The prognostic value of the APACHE II has been shown in patients having major general surgery, with indications that included colorectal cancer, breast cancer, gastric cancer, ovarian cancer, lymphoma, and pancreatic cancer.73 In this study, we confirmed our previous finding3 that APACHE II score predicts perioperative complications. To our knowledge, this is first study to establish the prognostic value of the APACHE II score for patients with head and neck cancer.
Clinical staging systems that include patients' clinical characteristics have been developed and have shown prognostic gradients for several types of cancer. Although the customary staging systems describe the morphologic appearance of and the structural damage produced by the tumor, no attention is given to the tumor's duration and rate of growth, which can be revealed as the functional effects of the cancer in structures or systems that may or may not be anatomically involved.74,75
The ECSS system developed in this study provides a better estimate of 5-year overall survival, tumor-specific survival, and recurrence rates compared with the TNM. The superiority of this kind of staging system was previously reported in various other studies focusing on oral,12,13 oropharyngeal,11 or laryngeal cancer,9 confirming the hypothesis that clinical variables have important prognostic value.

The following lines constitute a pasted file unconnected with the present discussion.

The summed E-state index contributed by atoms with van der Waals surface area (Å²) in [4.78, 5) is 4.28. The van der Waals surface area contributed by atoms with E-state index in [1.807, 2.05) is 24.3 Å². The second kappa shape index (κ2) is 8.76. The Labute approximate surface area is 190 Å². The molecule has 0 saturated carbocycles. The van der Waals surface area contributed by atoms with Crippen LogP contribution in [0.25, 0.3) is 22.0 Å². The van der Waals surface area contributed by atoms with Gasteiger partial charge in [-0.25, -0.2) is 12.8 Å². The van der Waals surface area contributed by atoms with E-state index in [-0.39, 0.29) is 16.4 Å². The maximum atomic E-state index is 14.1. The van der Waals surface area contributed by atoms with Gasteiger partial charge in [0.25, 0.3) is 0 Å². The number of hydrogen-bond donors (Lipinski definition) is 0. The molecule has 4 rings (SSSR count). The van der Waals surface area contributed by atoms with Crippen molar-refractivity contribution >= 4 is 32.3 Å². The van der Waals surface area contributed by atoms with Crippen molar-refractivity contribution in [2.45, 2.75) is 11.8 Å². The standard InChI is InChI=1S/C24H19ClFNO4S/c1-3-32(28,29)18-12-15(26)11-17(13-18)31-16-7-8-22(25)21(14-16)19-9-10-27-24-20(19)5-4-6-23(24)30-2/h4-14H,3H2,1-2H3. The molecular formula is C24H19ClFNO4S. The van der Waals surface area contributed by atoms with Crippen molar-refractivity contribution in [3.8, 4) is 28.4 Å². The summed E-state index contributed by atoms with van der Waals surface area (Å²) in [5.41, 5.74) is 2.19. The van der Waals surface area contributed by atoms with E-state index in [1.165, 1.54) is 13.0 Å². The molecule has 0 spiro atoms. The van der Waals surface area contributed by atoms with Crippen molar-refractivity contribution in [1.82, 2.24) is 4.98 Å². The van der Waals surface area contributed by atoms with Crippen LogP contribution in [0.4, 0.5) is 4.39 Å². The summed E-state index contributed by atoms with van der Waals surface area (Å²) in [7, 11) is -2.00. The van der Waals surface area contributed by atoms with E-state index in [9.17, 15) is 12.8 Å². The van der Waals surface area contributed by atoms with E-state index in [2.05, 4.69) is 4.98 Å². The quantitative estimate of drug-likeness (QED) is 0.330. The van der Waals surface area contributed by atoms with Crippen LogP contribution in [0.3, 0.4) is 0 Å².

Survival estimates in head and neck cancer can be improved by the addition of clinical elements to the TNM classification, creating a more powerful and precise staging system. Prediction of outcome is important in disease stratification and subsequent decision-making processes.73 Identification of risk factors for perioperative complications may help the surgeon classify patients into groups with distinct probabilities of postoperative morbidity and mortality. Thus, the reduction of risk factors for perioperative complications and chronic diseases can turn into a better prognosis in patients with oral or oropharyngeal cancer.
Corresponding author and reprints: Luiz Paulo Kowalski, MD, PhD, Department of Head and Neck Surgery and Otorhinolaryngology, Centro de Tratamento e Pesquisa Hospital do Câncer A. C. Camargo, R. Professor Antônio Pudente, 211, CEP 01509-010 São Paulo-SP, Brazil (e-mail: firstname.lastname@example.org).
Accepted for publication July 18, 2002.